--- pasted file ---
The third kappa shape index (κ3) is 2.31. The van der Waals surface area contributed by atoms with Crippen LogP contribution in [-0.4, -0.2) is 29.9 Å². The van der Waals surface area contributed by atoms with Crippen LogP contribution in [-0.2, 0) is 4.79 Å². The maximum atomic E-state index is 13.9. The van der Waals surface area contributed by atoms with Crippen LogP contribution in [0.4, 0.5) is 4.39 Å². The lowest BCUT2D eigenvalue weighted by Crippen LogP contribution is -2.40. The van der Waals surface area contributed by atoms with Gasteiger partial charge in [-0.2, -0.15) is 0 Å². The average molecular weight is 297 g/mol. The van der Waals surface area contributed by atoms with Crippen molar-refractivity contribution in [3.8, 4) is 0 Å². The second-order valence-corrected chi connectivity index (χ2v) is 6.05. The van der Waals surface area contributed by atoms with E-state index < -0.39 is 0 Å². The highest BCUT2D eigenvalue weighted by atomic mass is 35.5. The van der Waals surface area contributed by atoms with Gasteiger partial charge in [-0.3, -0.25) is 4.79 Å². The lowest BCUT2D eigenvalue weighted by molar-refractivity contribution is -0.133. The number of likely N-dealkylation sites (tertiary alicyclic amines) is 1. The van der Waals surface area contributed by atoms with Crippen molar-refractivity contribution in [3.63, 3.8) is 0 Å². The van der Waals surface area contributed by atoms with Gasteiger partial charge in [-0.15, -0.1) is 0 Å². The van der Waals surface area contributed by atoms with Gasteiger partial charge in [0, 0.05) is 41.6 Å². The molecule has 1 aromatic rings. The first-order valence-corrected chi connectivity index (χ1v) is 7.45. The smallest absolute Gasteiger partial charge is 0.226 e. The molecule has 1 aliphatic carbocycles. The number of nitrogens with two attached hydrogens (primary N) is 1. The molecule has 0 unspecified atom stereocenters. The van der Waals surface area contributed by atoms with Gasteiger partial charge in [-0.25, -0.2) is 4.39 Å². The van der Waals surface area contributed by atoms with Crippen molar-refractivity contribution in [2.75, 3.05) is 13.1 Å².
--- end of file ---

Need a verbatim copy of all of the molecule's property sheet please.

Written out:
The third kappa shape index (κ3) is 2.31. The van der Waals surface area contributed by atoms with Crippen LogP contribution in [-0.4, -0.2) is 29.9 Å². The van der Waals surface area contributed by atoms with Crippen LogP contribution in [-0.2, 0) is 4.79 Å². The maximum atomic E-state index is 13.9. The van der Waals surface area contributed by atoms with Crippen LogP contribution in [0.4, 0.5) is 4.39 Å². The lowest BCUT2D eigenvalue weighted by Crippen LogP contribution is -2.40. The van der Waals surface area contributed by atoms with Gasteiger partial charge in [-0.2, -0.15) is 0 Å². The average molecular weight is 297 g/mol. The van der Waals surface area contributed by atoms with Crippen molar-refractivity contribution in [3.8, 4) is 0 Å². The second-order valence-corrected chi connectivity index (χ2v) is 6.05. The van der Waals surface area contributed by atoms with E-state index < -0.39 is 0 Å². The highest BCUT2D eigenvalue weighted by atomic mass is 35.5. The van der Waals surface area contributed by atoms with Gasteiger partial charge in [-0.3, -0.25) is 4.79 Å². The lowest BCUT2D eigenvalue weighted by molar-refractivity contribution is -0.133. The number of likely N-dealkylation sites (tertiary alicyclic amines) is 1. The van der Waals surface area contributed by atoms with Crippen molar-refractivity contribution in [3.63, 3.8) is 0 Å². The van der Waals surface area contributed by atoms with Gasteiger partial charge in [-0.15, -0.1) is 0 Å². The van der Waals surface area contributed by atoms with Gasteiger partial charge in [0, 0.05) is 41.6 Å². The molecule has 1 aromatic rings. The first-order valence-corrected chi connectivity index (χ1v) is 7.45. The smallest absolute Gasteiger partial charge is 0.226 e. The molecule has 1 aliphatic carbocycles. The number of nitrogens with two attached hydrogens (primary N) is 1. The molecule has 0 unspecified atom stereocenters. The van der Waals surface area contributed by atoms with Gasteiger partial charge in [-0.25, -0.2) is 4.39 Å². The van der Waals surface area contributed by atoms with Crippen molar-refractivity contribution in [2.75, 3.05) is 13.1 Å².